When Congress President Rahul Gandhi announced in January that his party would provide a minimum income to the poor if it came to power in upcoming Lok Sabha elections, the plan seemed bold but also completely lacking in details about how it would work. On Monday, the Congress finally offered a little more clarity on what it is promising: Rs 72,000 per year to the poorest 20% families in India.

“This is a final assault on poverty,” Gandhi said at a press conference, announcing that it will be called Nyuntam Aay Yojana (Minimum Income Scheme) or, in short, NYAY, an acronym that also spells out “justice” in Hindi. “We can’t have two Hindustans, of the poor and the rich.”

Gandhi said that the party had spent time looking at the fiscal space available and what could be allocated, and came up with these conclusions:

  • 20% of India’s population, or about 5 crore households, are poor.
  • Rs 12,000 should be the minimum income per month to each household.
  • The average income that this 20% actually gets is Rs 6,000 per month.
  • So, NYAY will hand out Rs 6,000 per month to this 20%, to bridge that gap.

Or to put it simply, the Congress is promising to hand out Rs 6,000 per month to 5 crore poor households. And it claims it will do so through a direct benefit transfer, that puts money straight into bank accounts.

This answers a bunch of the questions that came up when the scheme was first mentioned.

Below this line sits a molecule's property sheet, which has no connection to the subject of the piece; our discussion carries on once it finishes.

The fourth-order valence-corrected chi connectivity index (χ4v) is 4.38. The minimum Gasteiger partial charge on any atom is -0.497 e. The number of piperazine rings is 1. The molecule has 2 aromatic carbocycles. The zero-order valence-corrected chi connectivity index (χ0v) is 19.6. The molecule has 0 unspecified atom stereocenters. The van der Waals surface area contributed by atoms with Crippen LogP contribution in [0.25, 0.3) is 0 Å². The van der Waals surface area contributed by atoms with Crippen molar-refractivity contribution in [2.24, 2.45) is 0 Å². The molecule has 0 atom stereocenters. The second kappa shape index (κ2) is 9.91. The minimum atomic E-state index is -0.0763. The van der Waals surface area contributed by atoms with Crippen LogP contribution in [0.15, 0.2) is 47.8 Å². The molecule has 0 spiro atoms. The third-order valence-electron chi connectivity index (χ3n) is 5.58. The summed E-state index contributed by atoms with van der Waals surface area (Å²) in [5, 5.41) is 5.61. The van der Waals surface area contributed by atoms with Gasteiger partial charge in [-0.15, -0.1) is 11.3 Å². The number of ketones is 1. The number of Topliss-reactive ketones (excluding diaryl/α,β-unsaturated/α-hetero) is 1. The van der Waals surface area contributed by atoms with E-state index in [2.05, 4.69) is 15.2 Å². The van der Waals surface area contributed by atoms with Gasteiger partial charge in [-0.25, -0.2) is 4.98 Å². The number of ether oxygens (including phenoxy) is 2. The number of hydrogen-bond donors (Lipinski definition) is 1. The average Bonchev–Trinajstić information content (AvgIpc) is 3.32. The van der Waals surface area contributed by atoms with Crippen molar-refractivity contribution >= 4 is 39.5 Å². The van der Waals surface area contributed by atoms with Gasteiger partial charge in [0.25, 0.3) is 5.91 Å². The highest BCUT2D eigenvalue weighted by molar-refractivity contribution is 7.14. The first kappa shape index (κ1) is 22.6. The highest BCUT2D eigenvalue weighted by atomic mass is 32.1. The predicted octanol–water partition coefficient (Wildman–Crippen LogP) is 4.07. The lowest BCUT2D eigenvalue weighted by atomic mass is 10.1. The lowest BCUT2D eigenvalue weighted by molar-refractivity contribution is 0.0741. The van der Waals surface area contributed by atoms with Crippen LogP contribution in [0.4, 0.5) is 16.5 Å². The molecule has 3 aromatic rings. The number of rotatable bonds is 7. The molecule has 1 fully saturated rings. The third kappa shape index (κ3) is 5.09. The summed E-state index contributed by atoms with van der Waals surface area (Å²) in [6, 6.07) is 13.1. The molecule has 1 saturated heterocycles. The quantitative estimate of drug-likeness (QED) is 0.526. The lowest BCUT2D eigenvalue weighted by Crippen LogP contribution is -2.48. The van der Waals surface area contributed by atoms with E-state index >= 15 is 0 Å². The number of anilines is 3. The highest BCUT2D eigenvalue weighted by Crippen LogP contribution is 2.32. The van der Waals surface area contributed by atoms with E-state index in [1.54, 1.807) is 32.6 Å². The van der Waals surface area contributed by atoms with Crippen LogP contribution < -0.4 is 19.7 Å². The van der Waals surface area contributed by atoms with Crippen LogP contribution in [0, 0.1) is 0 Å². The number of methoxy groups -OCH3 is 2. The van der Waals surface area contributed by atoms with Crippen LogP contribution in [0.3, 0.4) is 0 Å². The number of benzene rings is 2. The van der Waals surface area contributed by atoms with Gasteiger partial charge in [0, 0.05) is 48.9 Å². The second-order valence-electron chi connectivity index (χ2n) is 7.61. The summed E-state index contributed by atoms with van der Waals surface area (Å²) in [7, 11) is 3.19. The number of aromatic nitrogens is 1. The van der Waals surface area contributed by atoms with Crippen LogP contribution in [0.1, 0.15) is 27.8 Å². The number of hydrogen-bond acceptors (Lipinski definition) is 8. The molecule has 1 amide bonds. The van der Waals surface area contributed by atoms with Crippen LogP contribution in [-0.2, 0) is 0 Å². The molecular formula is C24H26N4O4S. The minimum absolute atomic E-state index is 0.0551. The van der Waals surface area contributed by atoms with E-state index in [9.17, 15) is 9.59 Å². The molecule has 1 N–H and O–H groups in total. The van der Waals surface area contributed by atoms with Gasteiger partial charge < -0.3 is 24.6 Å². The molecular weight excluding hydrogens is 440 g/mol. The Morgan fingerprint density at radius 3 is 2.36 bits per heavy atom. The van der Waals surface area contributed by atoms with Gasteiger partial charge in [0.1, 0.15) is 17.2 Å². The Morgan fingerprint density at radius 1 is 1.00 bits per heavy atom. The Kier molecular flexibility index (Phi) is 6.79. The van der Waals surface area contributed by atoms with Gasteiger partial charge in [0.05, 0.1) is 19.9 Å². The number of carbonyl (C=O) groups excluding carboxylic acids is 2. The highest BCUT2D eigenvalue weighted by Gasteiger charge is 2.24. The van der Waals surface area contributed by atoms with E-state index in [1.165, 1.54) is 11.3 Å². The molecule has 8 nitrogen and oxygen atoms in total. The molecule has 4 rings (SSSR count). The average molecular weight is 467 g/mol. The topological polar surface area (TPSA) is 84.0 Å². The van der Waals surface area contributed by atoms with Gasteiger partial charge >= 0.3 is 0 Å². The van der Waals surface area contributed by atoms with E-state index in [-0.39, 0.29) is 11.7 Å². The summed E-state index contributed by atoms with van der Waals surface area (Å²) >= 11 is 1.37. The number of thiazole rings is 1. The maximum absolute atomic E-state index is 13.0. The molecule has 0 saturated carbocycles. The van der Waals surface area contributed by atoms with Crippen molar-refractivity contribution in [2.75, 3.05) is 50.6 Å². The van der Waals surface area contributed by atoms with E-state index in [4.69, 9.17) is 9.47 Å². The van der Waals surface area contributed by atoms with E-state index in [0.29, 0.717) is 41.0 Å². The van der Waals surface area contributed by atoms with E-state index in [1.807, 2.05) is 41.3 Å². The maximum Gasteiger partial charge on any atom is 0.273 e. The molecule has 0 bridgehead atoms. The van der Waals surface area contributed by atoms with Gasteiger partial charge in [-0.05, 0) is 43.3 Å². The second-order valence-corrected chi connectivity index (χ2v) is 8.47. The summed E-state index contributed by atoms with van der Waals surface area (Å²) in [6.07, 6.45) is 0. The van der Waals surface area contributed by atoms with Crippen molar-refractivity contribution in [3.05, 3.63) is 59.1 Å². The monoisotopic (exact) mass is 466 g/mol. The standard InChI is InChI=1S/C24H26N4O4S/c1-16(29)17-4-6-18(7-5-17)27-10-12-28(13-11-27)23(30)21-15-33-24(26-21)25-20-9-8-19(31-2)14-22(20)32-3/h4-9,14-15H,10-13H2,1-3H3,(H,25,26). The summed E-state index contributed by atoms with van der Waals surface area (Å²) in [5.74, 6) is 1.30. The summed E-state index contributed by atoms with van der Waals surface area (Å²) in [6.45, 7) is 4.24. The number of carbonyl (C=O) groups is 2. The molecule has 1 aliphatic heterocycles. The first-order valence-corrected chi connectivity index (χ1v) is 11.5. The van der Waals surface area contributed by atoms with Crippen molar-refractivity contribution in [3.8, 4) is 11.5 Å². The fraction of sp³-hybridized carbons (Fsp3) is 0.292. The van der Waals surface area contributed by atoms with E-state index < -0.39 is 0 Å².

It was clear that the Congress was not promising a “universal basic income,” but not how it would target beneficiaries and who would count as poor. Additionally, it was said earlier that this would be a “top-up” scheme, in which the government would evaluate how many households were earning below a certain threshold and try to transfer an amount that would close this gap. That raised questions of how the government would keep tabs on people’s incomes and ensure that they were only given the amount that they had slipped below the minimum income level.

Now it seems evident that the Congress is not promising a “top-up” scheme, but a flat handout of Rs 6,000 per month instead. Whether your household earns Rs 1,000 per month or Rs 11,000 per month, the government will, according to this scheme, give you Rs 6,000 per month, unconditionally.

So that answers a number of questions that came up when it was first announced. But in answering those, it has trained all focus on one simple question: Where will the money come from?

The Congress has made calculation quite easy. Rs 72,000 crore per year for 5 crore households comes out to Rs 3,60,000 crore. That is 13% of this year’s budget, or something like 2% of India’s Gross Domestic Product. A lot of money.

Yet the party insists it will be implemented in full accordance with fiscal discipline goals, which seek to bring the deficit down to about 2.5% of GDP in the next few years.

How would that be possible? Gandhi had no immediate answers, and neither did others in the Congress, except to say that former finance minister P Chidambaram would provide more details later. The obvious answer would be for the government to cut or streamline expenditure somewhere else, which would most likely mean eliminating some other welfare schemes.

But that would be a fraught move, especially if the targeting for NYAY is complicated and people are left out of its net.

The Bharatiya Janata Party has, expectedly, called it an unfeasible promise. Initial reaction from experts also leads to the question of whether the scheme is fiscally possible. The announcement is huge and will inevitably become a point of discussion ahead of upcoming elections, especially when compared with Prime Minister Narendra Modi’s scheme in which poor farmers are given Rs 6,000 a year.

But the two questions that will now come up are these: Will the Congress be able to explain where the money will come from? And will voters see it as an infeasible “jumla” like the BJP’s Rs 15 lakh per person promise?